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Bay Area Fireball Caught on Tape [Video]


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Just before 7:45 P.M. Pacific time yesterday, as baseball fans in the San Francisco Bay Area were tuning in to the playoff game between the hometown Giants and the St. Louis Cardinals, a different spectacle was playing out overhead.

A huge fireball lit up the skies over Northern California, and witnesses also heard very loud thumps that “sounded like distant artillery fire or sonic booms,” according to one of about 150 witnesses who reported a sighting to the American Meteor Society (AMS).

Earth is now heading into the peak of the Orionid meteor shower, caused by the debris trail from Halley’s Comet, but the October 17 meteor more closely resembled a piece of an asteroid than a chunk of comet, according to a post on the AMS Web site.

A security camera at Lick Observatory atop California’s Mount Hamilton caught the fireball on tape, streaking from left to right over the city lights of San Jose. As it happens, Lick is also home to one of the Cameras for All-Sky Meteor Surveillance (CAMS), an automated sky-watching network with several Northern California monitoring stations. “We are checking our CAMS camera results to see if we have a track,” an update on the CAMS Web site says. “Biggest question at the moment is whether this ended over land or ocean.” A meteor’s breakup over dry land leaves open the possibility of recovering samples for study, which can provide important information about the meteor’s origins.

About the Author: John Matson is an associate editor at Scientific American focusing on space, physics and mathematics. Follow on Twitter @jmtsn.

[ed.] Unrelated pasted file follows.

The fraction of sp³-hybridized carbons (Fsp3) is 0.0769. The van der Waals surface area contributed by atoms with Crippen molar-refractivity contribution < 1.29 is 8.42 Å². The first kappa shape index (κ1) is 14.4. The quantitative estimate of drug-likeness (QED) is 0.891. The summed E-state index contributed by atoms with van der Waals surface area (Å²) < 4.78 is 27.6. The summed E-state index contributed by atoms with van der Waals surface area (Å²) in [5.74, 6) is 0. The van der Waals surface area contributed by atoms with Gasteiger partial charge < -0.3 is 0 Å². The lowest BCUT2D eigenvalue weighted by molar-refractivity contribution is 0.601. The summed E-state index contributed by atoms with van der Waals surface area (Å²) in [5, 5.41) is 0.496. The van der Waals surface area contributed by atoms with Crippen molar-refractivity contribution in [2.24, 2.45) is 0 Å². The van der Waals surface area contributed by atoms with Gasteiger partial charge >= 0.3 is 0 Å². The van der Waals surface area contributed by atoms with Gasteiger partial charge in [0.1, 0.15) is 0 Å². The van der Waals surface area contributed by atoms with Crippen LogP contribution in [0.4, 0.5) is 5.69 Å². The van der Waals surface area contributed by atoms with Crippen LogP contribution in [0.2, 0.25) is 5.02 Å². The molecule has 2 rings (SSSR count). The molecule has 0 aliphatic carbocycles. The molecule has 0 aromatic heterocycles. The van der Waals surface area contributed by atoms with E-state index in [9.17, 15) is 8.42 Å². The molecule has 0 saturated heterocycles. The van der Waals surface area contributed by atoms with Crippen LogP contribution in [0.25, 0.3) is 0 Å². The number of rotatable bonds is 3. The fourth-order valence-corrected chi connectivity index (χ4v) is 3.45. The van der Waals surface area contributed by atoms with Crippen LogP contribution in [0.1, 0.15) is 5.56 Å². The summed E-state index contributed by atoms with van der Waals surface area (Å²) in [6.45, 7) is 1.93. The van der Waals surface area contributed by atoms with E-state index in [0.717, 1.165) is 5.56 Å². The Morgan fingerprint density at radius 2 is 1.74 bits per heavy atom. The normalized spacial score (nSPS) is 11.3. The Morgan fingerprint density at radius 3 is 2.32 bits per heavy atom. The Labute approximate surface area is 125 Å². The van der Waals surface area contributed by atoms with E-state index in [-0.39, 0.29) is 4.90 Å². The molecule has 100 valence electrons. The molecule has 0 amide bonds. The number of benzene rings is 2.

The views expressed are those of the author and are not necessarily those of Scientific American.





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  1. 1. greenhome123 7:12 pm 10/18/2012

    I saw a really bright shooting star 3 days ago. I’m in Oceanside, CA. It was in the northern sky and looked to be falling straight down low on the horizon, and looked to have burned out and broke to pieces just before it would have hit the ground. If there are any meteorites then I would guesstimate that they would be about a mile or two north of sleeping Indian mountain in Oceanside/Fallbrook area.

    Link to this
  2. 2. allpointshelp 2:52 am 10/19/2012

    I found some great meteor shower viewing information at this site: http://spacedex.com/orionids – Can’t wait for this Sunday!

    Link to this
  3. 3. karen00100 8:15 pm 10/19/2012

    Thanks allpointshelp. I have bookmarked that site.

    Link to this
  4. 4. J Hanford 10:34 am 10/22/2012

    The CAMS website is now reporting that a 63 gram meteorite from the event has been recovered in Novato California: http://cams.seti.org/

    According to a preliminary trajectory calculated by NASA researcher Peter Jenniskens(see link) the meteoroid entered the atmosphere with a speed of 14 km/s at an altitude of 85 km and was last seen at an altitude of 39 km. Jenniskens notes on Spaceweather.com that “39 km is not the end point, but the final bit captured by the San Mateo video camera.” Further study of the video records and photographs should help refine the area of the strewn field and hopefully more meteorites will be recovered.

    Link to this

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